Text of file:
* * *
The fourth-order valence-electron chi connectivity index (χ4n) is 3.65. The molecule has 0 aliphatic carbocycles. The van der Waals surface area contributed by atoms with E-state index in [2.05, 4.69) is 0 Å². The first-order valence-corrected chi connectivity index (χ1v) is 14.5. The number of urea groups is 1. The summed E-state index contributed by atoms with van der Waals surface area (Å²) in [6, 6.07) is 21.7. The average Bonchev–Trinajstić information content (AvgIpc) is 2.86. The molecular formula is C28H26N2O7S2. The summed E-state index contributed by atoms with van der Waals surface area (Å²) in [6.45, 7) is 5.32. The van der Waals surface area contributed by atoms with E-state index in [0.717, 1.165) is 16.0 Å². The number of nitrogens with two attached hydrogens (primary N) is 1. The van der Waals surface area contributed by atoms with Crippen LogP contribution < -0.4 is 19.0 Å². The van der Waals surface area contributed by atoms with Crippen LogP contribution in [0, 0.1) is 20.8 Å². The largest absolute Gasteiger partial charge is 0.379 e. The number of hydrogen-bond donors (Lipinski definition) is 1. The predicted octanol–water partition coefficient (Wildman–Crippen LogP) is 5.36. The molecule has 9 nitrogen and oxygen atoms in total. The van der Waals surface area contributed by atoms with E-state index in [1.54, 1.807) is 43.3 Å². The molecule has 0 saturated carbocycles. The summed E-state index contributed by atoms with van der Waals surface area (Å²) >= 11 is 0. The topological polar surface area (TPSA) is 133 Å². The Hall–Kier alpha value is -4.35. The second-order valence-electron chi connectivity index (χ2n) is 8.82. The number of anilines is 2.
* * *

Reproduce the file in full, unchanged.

The fourth-order valence-electron chi connectivity index (χ4n) is 3.65. The molecule has 0 aliphatic carbocycles. The van der Waals surface area contributed by atoms with E-state index in [2.05, 4.69) is 0 Å². The first-order valence-corrected chi connectivity index (χ1v) is 14.5. The number of urea groups is 1. The summed E-state index contributed by atoms with van der Waals surface area (Å²) in [6, 6.07) is 21.7. The average Bonchev–Trinajstić information content (AvgIpc) is 2.86. The molecular formula is C28H26N2O7S2. The summed E-state index contributed by atoms with van der Waals surface area (Å²) in [6.45, 7) is 5.32. The van der Waals surface area contributed by atoms with E-state index in [0.717, 1.165) is 16.0 Å². The number of nitrogens with two attached hydrogens (primary N) is 1. The van der Waals surface area contributed by atoms with Crippen LogP contribution < -0.4 is 19.0 Å². The van der Waals surface area contributed by atoms with Crippen LogP contribution in [0, 0.1) is 20.8 Å². The largest absolute Gasteiger partial charge is 0.379 e. The number of hydrogen-bond donors (Lipinski definition) is 1. The predicted octanol–water partition coefficient (Wildman–Crippen LogP) is 5.36. The molecule has 9 nitrogen and oxygen atoms in total. The van der Waals surface area contributed by atoms with E-state index in [1.54, 1.807) is 43.3 Å². The molecule has 0 saturated carbocycles. The summed E-state index contributed by atoms with van der Waals surface area (Å²) >= 11 is 0. The topological polar surface area (TPSA) is 133 Å². The Hall–Kier alpha value is -4.35. The second-order valence-electron chi connectivity index (χ2n) is 8.82. The number of anilines is 2.